Monday, October 02, 2006

A picture paints...

There was an interesting supplement in the Guardian on Saturday to celebrate National Children's Book Week, with support from booktrust. A feature by Shirley Hughes, a children's author, makes the point that illustration is crucial in attracting a child to a book. I couldn’t agree more and as an adult still appreciate the art of illustration and will go out of my way to visit an exhibition that is about an illustrator.

The Magic pencil – A couple of years ago there was an exhibition of illustrators work at The British Library. In the introduction to the book the comment is made that one artist said it would be odd seeing the pictures without the words that are meant to accompany them. However, there is an alternative effect that means you end up appreciating the art more in isolation and as the title suggests there is a real magic about painting a picture to match the imagination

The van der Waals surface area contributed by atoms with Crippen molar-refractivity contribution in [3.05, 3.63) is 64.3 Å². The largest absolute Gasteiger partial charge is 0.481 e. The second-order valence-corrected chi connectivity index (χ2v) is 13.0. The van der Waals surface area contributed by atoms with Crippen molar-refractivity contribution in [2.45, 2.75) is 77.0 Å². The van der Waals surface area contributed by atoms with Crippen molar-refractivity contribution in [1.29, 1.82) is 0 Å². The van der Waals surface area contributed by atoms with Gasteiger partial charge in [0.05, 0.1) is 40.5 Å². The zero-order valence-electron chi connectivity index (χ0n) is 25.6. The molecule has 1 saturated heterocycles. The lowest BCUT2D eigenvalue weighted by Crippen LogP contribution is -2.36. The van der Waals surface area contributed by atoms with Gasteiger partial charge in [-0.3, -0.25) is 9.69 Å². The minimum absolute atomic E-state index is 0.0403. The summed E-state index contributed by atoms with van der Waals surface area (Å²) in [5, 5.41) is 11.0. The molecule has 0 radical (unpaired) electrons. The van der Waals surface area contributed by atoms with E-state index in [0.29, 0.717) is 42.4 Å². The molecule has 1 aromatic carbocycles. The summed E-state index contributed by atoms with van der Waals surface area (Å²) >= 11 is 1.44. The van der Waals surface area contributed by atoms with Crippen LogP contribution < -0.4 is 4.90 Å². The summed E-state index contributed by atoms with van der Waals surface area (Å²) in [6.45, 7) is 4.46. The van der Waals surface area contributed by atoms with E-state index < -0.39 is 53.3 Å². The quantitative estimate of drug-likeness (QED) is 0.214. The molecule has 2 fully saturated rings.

Heath Robinson – I remember reading an old paperback containing pictures of his crazy inventions back when I was a child and this exhibition drew the attention to the more traditional illustration work he did alongside the madcap designs.

Arthur Rackham – The cover of the exhibition catalogue is enough (will add later) to show the richness of his work and it was a real pleasure seeing his work, which ranges from the epic to the small and detailed. World famous of course as being the man who illustrated the fairy tales from the Brothers Grimm as well as Alice in Wonderland.

Quentin Blake – This was an exhibition of his Christmas themed work and he is one of those artists that is able to paint a picture that contains a great deal of manic movement and from a child’s point of view the pictures often chime in with how they would expect the characters to feel. He is of course known for his work with Roald Dahl but he has written in his own right and is more than just Dahl’s illustrator

Most of the above exhibitions took place at the Dulwich Picture Gallery in South London that seems to have a habit of staging an exhibition of illustration around Christmas Time. I also say the work of the Winnie the Pooh illustrator E.H Shepard there as well.

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